What is autism exactly? There are five different forms of autism, and all of them are different and have different affects on a child. Three of them are very conmen where the last two tend to be rare. (Norwalk: 2010) Classic autism also known as Autistic Disorder is one of the forms of autism. This form is one of the common forms of autism. According to "Autism Community" (N.d.), it is generally classified by impairment in social interactions and communication and includes some restrictive or repetitive behaviors. Nonspecific pervasive developmental disorder also known as PDD-NOS is the form of autism that a child is classified under if they do not fit any of the other forms of autism. Sometimes the term “pervasive developmental disorders” and “autism spectrum disorders” (ASD) are used interchangeably. As such, PDD-NOS became the diagnosis applied to children or adults who are on the autism spectrum but do not fully meet the criteria for another ASD such as autistic disorder (sometimes called “classic” autism) or Asperger Syndrome. Asperger's syndrome is a mild form of autism also known as high functioning. Children and adults with Asperer’s syndrome tend to have difficulty with social interactions and exhibit a restricted range of interests and/or repetitive behaviors. Motor development may be delayed, leading to clumsiness or uncoordinated motor movements. The last two forms of autism are the rare forms of autism. Rett syndrome is a form of autism that affect mostly girls, and if caused by a genetic mutation. Childhood disintegrative disorder is the other rare form of autism it is the most severe form. This form of Autism is characterized by late onset of developmental delays in language, social functions and motor skills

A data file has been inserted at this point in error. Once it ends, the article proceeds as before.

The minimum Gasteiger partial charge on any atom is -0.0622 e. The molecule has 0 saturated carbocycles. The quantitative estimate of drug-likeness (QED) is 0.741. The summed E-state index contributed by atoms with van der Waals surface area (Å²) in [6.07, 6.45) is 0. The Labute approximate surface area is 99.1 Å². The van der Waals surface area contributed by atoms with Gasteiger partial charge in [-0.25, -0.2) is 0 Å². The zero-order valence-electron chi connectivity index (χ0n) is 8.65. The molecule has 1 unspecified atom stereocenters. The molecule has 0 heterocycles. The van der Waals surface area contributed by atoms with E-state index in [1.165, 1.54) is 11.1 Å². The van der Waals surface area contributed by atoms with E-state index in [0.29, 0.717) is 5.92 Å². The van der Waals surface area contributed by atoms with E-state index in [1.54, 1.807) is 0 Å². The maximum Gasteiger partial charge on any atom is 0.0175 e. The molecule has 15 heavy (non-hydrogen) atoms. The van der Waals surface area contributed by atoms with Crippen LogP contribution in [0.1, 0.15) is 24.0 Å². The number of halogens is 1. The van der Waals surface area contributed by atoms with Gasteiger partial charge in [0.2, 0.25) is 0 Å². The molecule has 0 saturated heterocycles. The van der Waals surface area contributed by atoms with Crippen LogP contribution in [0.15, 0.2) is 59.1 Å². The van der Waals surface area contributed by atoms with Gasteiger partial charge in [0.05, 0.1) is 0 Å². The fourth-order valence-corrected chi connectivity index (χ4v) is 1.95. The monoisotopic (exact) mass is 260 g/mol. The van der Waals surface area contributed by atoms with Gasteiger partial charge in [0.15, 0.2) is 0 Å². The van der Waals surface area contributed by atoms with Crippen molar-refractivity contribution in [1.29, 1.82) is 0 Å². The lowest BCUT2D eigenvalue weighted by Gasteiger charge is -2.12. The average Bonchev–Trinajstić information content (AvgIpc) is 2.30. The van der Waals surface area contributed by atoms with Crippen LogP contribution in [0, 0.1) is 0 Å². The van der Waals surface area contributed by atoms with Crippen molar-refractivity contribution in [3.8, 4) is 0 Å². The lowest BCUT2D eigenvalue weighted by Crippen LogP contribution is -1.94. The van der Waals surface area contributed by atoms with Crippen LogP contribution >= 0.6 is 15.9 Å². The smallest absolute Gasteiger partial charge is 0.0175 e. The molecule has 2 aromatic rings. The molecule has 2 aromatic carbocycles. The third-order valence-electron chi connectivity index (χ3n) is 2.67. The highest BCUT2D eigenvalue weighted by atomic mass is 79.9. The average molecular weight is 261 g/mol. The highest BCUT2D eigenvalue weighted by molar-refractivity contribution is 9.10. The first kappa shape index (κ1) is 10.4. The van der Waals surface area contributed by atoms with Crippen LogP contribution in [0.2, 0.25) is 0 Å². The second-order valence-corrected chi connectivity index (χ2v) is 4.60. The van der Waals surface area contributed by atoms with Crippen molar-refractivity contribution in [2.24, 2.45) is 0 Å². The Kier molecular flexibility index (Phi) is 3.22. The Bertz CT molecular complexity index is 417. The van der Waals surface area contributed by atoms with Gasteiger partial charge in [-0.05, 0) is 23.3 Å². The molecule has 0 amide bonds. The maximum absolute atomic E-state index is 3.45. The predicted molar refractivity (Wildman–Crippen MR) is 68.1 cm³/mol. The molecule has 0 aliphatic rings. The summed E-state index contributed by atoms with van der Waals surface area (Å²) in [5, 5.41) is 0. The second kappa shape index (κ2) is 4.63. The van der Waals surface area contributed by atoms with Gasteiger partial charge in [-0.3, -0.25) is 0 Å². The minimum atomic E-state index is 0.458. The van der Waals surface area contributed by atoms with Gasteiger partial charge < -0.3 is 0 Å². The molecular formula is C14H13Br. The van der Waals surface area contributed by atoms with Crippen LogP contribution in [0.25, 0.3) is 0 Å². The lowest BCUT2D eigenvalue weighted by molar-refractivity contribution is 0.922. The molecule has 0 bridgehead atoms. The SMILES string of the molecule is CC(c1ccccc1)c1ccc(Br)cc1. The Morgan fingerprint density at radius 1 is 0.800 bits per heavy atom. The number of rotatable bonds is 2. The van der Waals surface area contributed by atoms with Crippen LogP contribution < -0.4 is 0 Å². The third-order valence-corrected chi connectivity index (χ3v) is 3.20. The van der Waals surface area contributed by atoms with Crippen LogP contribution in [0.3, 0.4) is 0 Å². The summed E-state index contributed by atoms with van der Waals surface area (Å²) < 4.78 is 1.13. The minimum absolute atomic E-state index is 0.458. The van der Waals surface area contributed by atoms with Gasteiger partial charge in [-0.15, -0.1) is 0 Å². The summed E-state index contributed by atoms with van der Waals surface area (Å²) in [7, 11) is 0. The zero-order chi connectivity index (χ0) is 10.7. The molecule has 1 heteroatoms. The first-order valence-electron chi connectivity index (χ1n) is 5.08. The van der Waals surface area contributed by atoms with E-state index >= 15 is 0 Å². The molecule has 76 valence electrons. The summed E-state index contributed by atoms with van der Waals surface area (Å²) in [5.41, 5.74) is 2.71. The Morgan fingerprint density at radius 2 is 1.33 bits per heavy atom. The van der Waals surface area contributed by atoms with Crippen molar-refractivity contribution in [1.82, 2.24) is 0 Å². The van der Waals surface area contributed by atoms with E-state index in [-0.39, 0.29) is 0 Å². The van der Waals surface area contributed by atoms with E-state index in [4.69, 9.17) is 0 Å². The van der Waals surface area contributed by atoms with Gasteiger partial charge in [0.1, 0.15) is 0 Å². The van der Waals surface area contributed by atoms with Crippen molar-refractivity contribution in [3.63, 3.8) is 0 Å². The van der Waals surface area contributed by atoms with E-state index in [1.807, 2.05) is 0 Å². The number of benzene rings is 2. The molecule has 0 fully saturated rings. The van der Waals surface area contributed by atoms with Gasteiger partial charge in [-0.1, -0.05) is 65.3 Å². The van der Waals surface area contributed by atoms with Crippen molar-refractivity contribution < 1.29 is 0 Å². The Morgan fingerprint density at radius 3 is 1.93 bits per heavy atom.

By the time a child is three years of age, is usually when the signs of autism show up. (Norwalk: 2010) There are various signs of autism. Some are harder than other to detect. When a child is born they may seem normal to the parent. By the age of 3 most, signs become more noticeable. For example, the child may not enjoy playing with other children. Parents can even see signs in infants. Some of the signs in an infant are: if by the age of six months there are no big smiles or other warm, joyful expressions. At nine months, if the child is showing no back and forth sharing of sounds, smiles, or facial expressions. Twelve months, if the child is having no response to their name, or not babbling otherwise known as “baby talk”. At sixteen months and the child has not spoken any words at all such as; Mama, Dada… and so on. And lest at twenty-four months if the child has not even spoke any meaning full word phrases, that does not include imitating or repeating words that the parents have spoke around then. These are all signs in an infant that should be a big enough concern that the parents bring it to the pediatricians attention. In toddlers, it is easier to see the signs of autism. They may spend hours looking at just one thing or object. There speech may be underdeveloped for their age. Other signs that a toddler may show of autism is self- stimulatory behaviors. Such as repeating the same exact action over and over again, tapping on their ears, or even banging here heads against objects.
Few autistic children are intentionally "bad." Many have difficult behaviors. So what's going on? Each child is different, and knowing how the child is key to taking action. Is the child extra-sensitive to sound and light? Do they need lots of sensory input? Are they likely to misunderstand a close approach? The more parents know, the easier it is to troubleshoot a situation. Education is one